You could throw some street EMT's, Paramedics, ER nurses, and ER doctors in a room for 60 minutes, and find a way to save billions in ER costs. Hint: not every sprained ankle requires an ambulance ride to the ER. Nor every cold.

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Re: Trumpling the Truth

Post by Turdacious » Tue Jun 27, 2017 4:24 am

TerryB wrote:
Tue Jun 27, 2017 3:39 am
Is there a good reason not to allow the sale of insurance across state lines, and what are those reasons? Why is Congress unwilling to allow it? It seems it would increase competition and thereby reduce costs.
First off, it is allowed, if a state allows it. Georgia (I think) legalized it several years ago and it didn't catch on, primarily because out of state providers couldn't get a network of in-providers. There's a strong local element to health care. It does occur within small regions: BCBS-Kansas City, for example, covers parts of both Missouri and Kansas in the KC metro area.

Second, it's because of how we handle health insurer failure in the US. If an insurer fails, state guarantee association agree to pay the outstanding bills to providers. These are funded by assessing a fee to all health insurers in the state to cover the cost. Essentially this ensures that state regulators (because in the short term this costs the state money), health care providers, and other insurers have a vested interest in insurers not failing. It's the primary reason that state insurance commissions shut down the Obamacare insurance co-ops before they went broke on their own-- that way their constituency (state taxpayers) didn't feel the pain, just a different constituency (federal taxpayers). It's also why, when insurers were setting rates the last couple years, and HHS was sitting around with their thumbs up their asses, that state regulators were insisting that health insurers pay higher rates. State regulators, warts and all, are the adults in the room. HHS doesn't have the capacity for national insurance regulation, and doesn't seem poised to develop it.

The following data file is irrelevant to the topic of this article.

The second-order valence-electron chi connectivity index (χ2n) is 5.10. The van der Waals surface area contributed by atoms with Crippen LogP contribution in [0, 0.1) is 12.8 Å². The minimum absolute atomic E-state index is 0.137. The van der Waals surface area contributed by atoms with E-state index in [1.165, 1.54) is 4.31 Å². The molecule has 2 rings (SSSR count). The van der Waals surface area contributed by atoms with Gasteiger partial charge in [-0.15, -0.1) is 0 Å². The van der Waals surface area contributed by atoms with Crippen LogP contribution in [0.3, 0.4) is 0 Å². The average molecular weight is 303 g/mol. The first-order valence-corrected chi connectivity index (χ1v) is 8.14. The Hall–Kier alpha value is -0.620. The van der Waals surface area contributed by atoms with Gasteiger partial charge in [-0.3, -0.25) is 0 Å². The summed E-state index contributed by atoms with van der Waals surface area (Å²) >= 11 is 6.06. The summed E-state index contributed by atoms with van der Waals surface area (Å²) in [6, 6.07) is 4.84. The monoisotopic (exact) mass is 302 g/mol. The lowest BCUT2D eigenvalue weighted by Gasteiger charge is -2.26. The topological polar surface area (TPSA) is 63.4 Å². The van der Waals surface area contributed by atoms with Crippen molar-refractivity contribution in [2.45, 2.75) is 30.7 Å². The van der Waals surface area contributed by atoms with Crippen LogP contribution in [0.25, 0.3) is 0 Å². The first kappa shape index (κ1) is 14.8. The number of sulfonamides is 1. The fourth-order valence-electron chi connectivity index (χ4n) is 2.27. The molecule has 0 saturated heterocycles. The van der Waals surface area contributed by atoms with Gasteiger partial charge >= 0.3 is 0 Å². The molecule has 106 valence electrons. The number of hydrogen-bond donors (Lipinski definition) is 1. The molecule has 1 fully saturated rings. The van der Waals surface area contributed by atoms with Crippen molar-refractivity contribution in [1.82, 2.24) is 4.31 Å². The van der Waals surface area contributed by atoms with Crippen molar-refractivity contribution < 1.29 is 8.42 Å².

Third, it's because state regulators, especially on the East Coast, are still smarting from the Penn Treaty failure. Penn Treaty was a long-term care insurer (a type of health insurance) which went tits up, and ratepayers in several states are having to pay higher long term care rates because of it-- outstanding liabilities are over $4b.

I have no problem with interstate insurance competition, I have a problem with unfunded mandates from good idea fairies that destabilize local markets.
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Re: Trumpling the Truth

Post by nafod » Tue Jun 27, 2017 11:55 am

TerryB wrote:
Tue Jun 27, 2017 3:39 am
Is there a good reason not to allow the sale of insurance across state lines, and what are those reasons? Why is Congress unwilling to allow it? It seems it would increase competition and thereby reduce costs.
Turd knows more than I do on this (ouch) but on a separate reason, the opening of interstate banking resulted in too big to fail banking behemoths that are essentially insured by the government and so can take huge risks, while before the system was "antifragle" to quote Tassab, with a bank failure just nudging the system and making everyone smarter as a result. Might be the same with insurance.
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Re: Trumpling the Truth

Post by Turdacious » Tue Jun 27, 2017 12:15 pm

nafod wrote:
Tue Jun 27, 2017 11:55 am
TerryB wrote:
Tue Jun 27, 2017 3:39 am
Is there a good reason not to allow the sale of insurance across state lines, and what are those reasons? Why is Congress unwilling to allow it? It seems it would increase competition and thereby reduce costs.
Turd knows more than I do on this (ouch) but on a separate reason, the opening of interstate banking resulted in too big to fail banking behemoths that are essentially insured by the government and so can take huge risks, while before the system was "antifragle" to quote Tassab, with a bank failure just nudging the system and making everyone smarter as a result. Might be the same with insurance.